Vulnerable island nations in the Pacific are in urgent need of resources to respond to the worsening climate crisis. Building on the success of mobilizing US $67 million in climate finance its first year of operation, the Climate Finance Access Network (CFAN) is partnering with the Pacific Community (SPC) and the Global Green Growth Institute (GGGI) to expand capabilities in financing where they are most needed.
CFAN provides localized technical support to developing nations to respond to a clear gap in meeting country-identified needs around climate finance access. The result is a network that provides technical support to unlock and accelerate climate finance at scale by deploying embedded climate finance advisors at national and regional levels.
Launched in 2021 with the support of the Canadian Government, CFAN placed advisors in Fiji, Kiribati, Papua New Guinea, Samoa, Solomon Islands, Tonga, Tuvalu, and Vanuatu. In their first year, these advisors unlocked US $67 million in climate financing to support resilience, with an additional US $348 million investment pipeline.
“What CFAN’s Pacific advisors have achieved demonstrates that this model of highly trained, long-term, embedded support works to secure finance where it’s needed most,” said Laetitia De Marez, Senior Director of CFAN and RMI’s Islands Energy Program. “The results are clear: a robust and diverse pipeline of high-impact projects. We are excited to build on that success and support countries’ ambitions as the network expands in the region and globally.”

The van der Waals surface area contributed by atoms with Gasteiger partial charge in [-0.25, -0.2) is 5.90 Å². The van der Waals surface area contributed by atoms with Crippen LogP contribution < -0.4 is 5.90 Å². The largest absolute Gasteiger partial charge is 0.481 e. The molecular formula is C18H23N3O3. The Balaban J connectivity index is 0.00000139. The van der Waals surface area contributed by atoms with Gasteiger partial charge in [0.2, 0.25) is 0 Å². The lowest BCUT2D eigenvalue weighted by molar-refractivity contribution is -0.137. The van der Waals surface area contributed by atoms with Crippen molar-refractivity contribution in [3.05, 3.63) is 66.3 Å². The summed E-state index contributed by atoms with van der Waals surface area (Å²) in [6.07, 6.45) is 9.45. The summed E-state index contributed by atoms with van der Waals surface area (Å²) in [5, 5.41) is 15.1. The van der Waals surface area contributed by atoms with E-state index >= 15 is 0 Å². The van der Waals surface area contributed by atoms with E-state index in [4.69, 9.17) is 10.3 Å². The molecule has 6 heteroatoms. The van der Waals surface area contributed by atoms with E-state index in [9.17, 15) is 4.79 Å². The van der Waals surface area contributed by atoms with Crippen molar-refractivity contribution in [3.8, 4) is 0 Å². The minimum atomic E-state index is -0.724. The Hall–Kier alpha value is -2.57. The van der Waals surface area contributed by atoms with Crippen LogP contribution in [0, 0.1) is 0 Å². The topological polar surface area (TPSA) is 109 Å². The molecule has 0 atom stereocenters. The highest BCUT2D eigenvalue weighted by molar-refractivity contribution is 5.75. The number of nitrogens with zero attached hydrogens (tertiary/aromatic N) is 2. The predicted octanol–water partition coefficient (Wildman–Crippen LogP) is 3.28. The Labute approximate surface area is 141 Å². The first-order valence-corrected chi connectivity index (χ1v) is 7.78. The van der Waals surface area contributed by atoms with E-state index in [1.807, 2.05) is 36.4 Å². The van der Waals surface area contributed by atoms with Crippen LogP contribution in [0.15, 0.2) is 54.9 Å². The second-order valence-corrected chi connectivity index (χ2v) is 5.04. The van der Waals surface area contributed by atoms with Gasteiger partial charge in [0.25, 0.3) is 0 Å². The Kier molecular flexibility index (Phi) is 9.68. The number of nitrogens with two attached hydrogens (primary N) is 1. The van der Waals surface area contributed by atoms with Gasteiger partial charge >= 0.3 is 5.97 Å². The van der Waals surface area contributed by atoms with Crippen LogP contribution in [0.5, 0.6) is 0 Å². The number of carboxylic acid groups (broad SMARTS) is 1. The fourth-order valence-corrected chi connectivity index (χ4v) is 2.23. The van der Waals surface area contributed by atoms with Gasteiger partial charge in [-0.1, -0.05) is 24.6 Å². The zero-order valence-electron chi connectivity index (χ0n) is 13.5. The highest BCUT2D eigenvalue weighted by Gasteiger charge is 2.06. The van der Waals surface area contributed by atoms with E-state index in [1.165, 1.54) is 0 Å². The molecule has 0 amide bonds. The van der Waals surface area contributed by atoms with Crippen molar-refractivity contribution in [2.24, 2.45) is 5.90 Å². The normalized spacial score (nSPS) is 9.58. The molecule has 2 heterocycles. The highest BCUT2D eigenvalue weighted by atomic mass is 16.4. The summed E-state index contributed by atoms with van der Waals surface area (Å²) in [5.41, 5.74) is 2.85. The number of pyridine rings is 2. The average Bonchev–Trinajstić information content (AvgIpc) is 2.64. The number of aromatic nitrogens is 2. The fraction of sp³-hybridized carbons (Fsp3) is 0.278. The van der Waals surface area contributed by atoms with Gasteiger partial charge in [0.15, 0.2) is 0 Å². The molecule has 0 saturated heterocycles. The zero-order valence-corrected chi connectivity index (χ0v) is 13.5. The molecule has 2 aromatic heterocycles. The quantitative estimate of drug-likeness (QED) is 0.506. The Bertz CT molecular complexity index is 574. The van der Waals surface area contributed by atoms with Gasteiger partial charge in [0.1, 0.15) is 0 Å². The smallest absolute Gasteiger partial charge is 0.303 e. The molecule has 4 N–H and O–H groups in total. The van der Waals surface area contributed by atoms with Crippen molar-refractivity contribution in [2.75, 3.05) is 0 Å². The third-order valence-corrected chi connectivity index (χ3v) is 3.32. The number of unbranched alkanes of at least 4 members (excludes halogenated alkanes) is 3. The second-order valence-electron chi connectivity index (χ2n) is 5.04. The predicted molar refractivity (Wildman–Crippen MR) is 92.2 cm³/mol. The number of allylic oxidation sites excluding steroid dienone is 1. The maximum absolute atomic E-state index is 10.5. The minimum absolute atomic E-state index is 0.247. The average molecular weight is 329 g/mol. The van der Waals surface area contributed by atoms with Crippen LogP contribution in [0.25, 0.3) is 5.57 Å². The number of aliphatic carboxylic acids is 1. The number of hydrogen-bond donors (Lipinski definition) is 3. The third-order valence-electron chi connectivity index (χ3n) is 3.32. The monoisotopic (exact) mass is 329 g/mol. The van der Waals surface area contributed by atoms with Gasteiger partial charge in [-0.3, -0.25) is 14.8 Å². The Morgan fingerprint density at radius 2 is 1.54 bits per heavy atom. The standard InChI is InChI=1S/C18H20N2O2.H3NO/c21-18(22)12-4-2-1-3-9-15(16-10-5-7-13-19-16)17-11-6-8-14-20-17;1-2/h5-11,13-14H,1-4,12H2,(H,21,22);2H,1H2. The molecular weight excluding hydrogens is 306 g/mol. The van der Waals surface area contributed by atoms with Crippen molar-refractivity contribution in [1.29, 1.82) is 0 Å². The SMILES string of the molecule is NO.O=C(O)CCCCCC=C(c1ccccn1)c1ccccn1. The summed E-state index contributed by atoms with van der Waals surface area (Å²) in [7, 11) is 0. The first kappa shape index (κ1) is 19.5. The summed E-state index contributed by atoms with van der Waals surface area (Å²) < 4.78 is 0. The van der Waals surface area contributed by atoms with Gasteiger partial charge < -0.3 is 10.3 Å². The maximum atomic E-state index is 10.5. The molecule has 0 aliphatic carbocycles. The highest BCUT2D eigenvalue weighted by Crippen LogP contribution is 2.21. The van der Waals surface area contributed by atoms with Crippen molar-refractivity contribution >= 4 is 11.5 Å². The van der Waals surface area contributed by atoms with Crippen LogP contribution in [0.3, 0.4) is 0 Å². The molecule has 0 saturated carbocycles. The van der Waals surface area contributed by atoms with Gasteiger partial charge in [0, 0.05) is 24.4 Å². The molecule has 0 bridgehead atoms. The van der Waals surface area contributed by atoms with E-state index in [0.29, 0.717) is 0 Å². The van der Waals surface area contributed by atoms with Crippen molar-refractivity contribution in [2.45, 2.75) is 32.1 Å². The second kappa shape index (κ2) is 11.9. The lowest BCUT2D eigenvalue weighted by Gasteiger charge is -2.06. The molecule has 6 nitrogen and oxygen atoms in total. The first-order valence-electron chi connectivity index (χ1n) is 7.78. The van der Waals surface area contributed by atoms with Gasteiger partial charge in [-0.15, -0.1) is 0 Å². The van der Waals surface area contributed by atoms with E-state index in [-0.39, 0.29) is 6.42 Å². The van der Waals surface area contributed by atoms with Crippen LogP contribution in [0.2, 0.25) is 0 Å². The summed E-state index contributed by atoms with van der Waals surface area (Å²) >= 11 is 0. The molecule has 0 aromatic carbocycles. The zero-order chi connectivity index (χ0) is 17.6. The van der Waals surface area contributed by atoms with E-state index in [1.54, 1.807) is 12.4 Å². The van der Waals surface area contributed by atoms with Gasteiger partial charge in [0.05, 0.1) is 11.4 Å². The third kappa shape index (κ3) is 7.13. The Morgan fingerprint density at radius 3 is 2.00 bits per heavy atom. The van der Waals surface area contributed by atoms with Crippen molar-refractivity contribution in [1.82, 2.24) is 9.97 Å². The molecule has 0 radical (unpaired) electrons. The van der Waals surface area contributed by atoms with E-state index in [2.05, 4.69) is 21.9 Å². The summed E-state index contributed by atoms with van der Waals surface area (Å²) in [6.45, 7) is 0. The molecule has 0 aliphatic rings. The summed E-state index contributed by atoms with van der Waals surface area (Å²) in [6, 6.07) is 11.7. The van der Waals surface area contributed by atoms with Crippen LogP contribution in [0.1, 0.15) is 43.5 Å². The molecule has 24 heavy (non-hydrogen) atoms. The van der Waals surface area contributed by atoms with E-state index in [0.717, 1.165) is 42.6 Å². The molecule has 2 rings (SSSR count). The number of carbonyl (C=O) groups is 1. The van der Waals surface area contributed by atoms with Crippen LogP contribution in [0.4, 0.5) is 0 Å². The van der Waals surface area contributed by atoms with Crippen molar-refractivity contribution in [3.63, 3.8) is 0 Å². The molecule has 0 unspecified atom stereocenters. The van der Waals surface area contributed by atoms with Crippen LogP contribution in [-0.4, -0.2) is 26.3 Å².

A generous philanthropic donor has joined CFAN and allowed the network to further extend its reach in the Pacific by deploying three additional advisors in French Polynesia, the Cook Islands, and the Federated States of Micronesia (FSM), along with embedding an advisor in the Pacific Community (SPC).
“The Government of FSM is grateful to CFAN for expanding their network in the Pacific, which currently enables FSM to access much-needed skillsets through technical assistance support,” said Belinda Hadley, Team Leader, FSM National Designated Authority to the Green Climate Fund. “With CFAN’s support, FSM will be able to raise its climate ambitions, plan and prepare for climate investment opportunities, and mainstream climate considerations into investment approaches. As a result of CFAN's expansion, the FSM NDA office, in partnership with SPC, will now be able to better manage and enhance climate finance and realize FSM's climate ambitions, especially through its upcoming national adaption planning process.”
Advisors will begin their training in November, immediately following their placement in-country. SPC, the region's largest scientific and technical organization delivering development solutions in the region, owned and governed by 27 country and territory members, is well-positioned to serve its members through the dedicated support of CFAN’s services.
“Our Pacific Island countries and territories have consistently raised the issue of capacity constraints in being able to access the complex climate finance landscape effectively. In response, our region has received decades of fly-in, fly-out models of advisory support whose efficacy has been limited, insufficient, and often unsustainable,” said Coral Pasisi, SPC's Director of Climate Change and Sustainability. “Together with our ongoing efforts of building shared capability in unlocking climate finance flows for our members, we are delighted to be able to work with CFAN and other partners to provide a growing complement of more sustainable and networked capacity in the Pacific, enabling island nations to continue to lead on climate action and ambition.”